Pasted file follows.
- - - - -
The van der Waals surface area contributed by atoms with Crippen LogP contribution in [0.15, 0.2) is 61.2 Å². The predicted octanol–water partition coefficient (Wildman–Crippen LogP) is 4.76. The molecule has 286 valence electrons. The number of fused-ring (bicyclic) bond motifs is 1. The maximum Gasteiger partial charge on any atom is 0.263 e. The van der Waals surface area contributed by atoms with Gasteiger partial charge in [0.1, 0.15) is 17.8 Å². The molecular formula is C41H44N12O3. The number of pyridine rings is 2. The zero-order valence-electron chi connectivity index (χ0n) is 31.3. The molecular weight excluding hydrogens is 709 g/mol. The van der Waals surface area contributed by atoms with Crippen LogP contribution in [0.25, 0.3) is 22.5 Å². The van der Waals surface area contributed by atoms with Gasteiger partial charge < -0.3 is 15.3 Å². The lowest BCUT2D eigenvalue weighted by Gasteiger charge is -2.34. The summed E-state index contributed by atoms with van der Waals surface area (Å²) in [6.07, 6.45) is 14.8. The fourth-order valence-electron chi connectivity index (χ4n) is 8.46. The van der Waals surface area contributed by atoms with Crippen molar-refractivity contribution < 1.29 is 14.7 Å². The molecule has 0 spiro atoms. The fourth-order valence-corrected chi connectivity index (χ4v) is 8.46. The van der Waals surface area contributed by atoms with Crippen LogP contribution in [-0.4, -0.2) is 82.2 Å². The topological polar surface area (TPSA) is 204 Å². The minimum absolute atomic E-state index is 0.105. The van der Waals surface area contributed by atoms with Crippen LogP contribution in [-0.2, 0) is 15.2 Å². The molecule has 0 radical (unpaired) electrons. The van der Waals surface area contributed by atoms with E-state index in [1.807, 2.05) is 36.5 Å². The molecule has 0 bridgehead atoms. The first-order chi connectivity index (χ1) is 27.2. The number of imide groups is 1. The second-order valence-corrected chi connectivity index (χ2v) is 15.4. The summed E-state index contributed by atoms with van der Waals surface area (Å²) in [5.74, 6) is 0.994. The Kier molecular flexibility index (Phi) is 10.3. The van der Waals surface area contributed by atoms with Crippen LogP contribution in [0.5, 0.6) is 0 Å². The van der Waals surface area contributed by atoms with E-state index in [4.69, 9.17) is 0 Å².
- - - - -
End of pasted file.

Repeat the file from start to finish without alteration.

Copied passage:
The van der Waals surface area contributed by atoms with Crippen LogP contribution in [0.15, 0.2) is 61.2 Å². The predicted octanol–water partition coefficient (Wildman–Crippen LogP) is 4.76. The molecule has 286 valence electrons. The number of fused-ring (bicyclic) bond motifs is 1. The maximum Gasteiger partial charge on any atom is 0.263 e. The van der Waals surface area contributed by atoms with Gasteiger partial charge in [0.1, 0.15) is 17.8 Å². The molecular formula is C41H44N12O3. The number of pyridine rings is 2. The zero-order valence-electron chi connectivity index (χ0n) is 31.3. The molecular weight excluding hydrogens is 709 g/mol. The van der Waals surface area contributed by atoms with Crippen LogP contribution in [0.25, 0.3) is 22.5 Å². The van der Waals surface area contributed by atoms with Gasteiger partial charge < -0.3 is 15.3 Å². The lowest BCUT2D eigenvalue weighted by Gasteiger charge is -2.34. The summed E-state index contributed by atoms with van der Waals surface area (Å²) in [6.07, 6.45) is 14.8. The fourth-order valence-electron chi connectivity index (χ4n) is 8.46. The van der Waals surface area contributed by atoms with Crippen molar-refractivity contribution < 1.29 is 14.7 Å². The molecule has 0 spiro atoms. The fourth-order valence-corrected chi connectivity index (χ4v) is 8.46. The van der Waals surface area contributed by atoms with Crippen LogP contribution in [-0.4, -0.2) is 82.2 Å². The topological polar surface area (TPSA) is 204 Å². The minimum absolute atomic E-state index is 0.105. The van der Waals surface area contributed by atoms with Crippen LogP contribution in [-0.2, 0) is 15.2 Å². The molecule has 0 radical (unpaired) electrons. The van der Waals surface area contributed by atoms with E-state index in [1.807, 2.05) is 36.5 Å². The molecule has 0 bridgehead atoms. The first-order chi connectivity index (χ1) is 27.2. The number of imide groups is 1. The second-order valence-corrected chi connectivity index (χ2v) is 15.4. The summed E-state index contributed by atoms with van der Waals surface area (Å²) in [5.74, 6) is 0.994. The Kier molecular flexibility index (Phi) is 10.3. The van der Waals surface area contributed by atoms with Crippen LogP contribution in [0.5, 0.6) is 0 Å². The van der Waals surface area contributed by atoms with E-state index in [4.69, 9.17) is 0 Å².